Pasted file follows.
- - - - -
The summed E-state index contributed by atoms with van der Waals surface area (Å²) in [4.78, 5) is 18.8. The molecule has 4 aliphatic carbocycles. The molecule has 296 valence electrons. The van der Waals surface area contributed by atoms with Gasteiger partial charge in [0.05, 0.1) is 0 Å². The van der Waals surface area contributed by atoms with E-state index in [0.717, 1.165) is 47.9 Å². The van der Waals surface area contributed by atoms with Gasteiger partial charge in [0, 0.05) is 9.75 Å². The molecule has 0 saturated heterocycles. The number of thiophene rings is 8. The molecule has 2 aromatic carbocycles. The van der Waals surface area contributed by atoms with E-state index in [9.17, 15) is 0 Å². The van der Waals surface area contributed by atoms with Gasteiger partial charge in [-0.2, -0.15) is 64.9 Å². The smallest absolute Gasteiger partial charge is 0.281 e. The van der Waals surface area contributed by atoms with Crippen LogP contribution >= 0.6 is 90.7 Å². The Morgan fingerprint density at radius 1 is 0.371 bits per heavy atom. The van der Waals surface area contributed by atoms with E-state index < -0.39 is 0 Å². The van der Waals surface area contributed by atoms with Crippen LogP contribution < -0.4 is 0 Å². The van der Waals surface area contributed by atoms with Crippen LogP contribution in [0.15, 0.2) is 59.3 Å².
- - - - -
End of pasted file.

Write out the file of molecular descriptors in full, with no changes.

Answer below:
The summed E-state index contributed by atoms with van der Waals surface area (Å²) in [4.78, 5) is 18.8. The molecule has 4 aliphatic carbocycles. The molecule has 296 valence electrons. The van der Waals surface area contributed by atoms with Gasteiger partial charge in [0.05, 0.1) is 0 Å². The van der Waals surface area contributed by atoms with E-state index in [0.717, 1.165) is 47.9 Å². The van der Waals surface area contributed by atoms with Gasteiger partial charge in [0, 0.05) is 9.75 Å². The molecule has 0 saturated heterocycles. The number of thiophene rings is 8. The molecule has 2 aromatic carbocycles. The van der Waals surface area contributed by atoms with E-state index in [9.17, 15) is 0 Å². The van der Waals surface area contributed by atoms with Gasteiger partial charge in [-0.2, -0.15) is 64.9 Å². The smallest absolute Gasteiger partial charge is 0.281 e. The van der Waals surface area contributed by atoms with Crippen LogP contribution >= 0.6 is 90.7 Å². The Morgan fingerprint density at radius 1 is 0.371 bits per heavy atom. The van der Waals surface area contributed by atoms with E-state index < -0.39 is 0 Å². The van der Waals surface area contributed by atoms with Crippen LogP contribution < -0.4 is 0 Å². The van der Waals surface area contributed by atoms with Crippen LogP contribution in [0.15, 0.2) is 59.3 Å².